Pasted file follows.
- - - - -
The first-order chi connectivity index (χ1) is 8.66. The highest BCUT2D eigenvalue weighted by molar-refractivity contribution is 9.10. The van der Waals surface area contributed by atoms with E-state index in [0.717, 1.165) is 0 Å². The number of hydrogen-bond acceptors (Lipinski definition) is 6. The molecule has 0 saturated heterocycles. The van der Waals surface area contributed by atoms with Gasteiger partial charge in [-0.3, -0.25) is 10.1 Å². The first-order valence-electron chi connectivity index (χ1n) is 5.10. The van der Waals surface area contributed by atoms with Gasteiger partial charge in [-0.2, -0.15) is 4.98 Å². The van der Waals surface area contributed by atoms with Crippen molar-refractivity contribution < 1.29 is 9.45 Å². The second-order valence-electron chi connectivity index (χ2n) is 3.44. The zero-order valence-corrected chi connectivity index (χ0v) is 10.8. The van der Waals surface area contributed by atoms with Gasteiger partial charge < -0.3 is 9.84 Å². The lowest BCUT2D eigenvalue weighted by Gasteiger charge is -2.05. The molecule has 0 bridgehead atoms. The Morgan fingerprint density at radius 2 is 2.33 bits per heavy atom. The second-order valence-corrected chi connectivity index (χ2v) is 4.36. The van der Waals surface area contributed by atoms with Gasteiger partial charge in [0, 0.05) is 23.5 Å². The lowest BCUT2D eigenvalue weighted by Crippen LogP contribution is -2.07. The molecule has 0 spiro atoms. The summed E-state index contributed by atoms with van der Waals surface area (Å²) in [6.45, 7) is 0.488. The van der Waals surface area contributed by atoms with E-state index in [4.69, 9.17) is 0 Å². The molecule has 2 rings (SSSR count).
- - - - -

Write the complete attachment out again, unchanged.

The first-order chi connectivity index (χ1) is 8.66. The highest BCUT2D eigenvalue weighted by molar-refractivity contribution is 9.10. The van der Waals surface area contributed by atoms with E-state index in [0.717, 1.165) is 0 Å². The number of hydrogen-bond acceptors (Lipinski definition) is 6. The molecule has 0 saturated heterocycles. The van der Waals surface area contributed by atoms with Gasteiger partial charge in [-0.3, -0.25) is 10.1 Å². The first-order valence-electron chi connectivity index (χ1n) is 5.10. The van der Waals surface area contributed by atoms with Gasteiger partial charge in [-0.2, -0.15) is 4.98 Å². The van der Waals surface area contributed by atoms with Crippen molar-refractivity contribution < 1.29 is 9.45 Å². The second-order valence-electron chi connectivity index (χ2n) is 3.44. The zero-order valence-corrected chi connectivity index (χ0v) is 10.8. The van der Waals surface area contributed by atoms with Gasteiger partial charge < -0.3 is 9.84 Å². The lowest BCUT2D eigenvalue weighted by Gasteiger charge is -2.05. The molecule has 0 bridgehead atoms. The Morgan fingerprint density at radius 2 is 2.33 bits per heavy atom. The second-order valence-corrected chi connectivity index (χ2v) is 4.36. The van der Waals surface area contributed by atoms with Gasteiger partial charge in [0, 0.05) is 23.5 Å². The lowest BCUT2D eigenvalue weighted by Crippen LogP contribution is -2.07. The molecule has 0 spiro atoms. The summed E-state index contributed by atoms with van der Waals surface area (Å²) in [6.45, 7) is 0.488. The van der Waals surface area contributed by atoms with E-state index in [4.69, 9.17) is 0 Å². The molecule has 2 rings (SSSR count).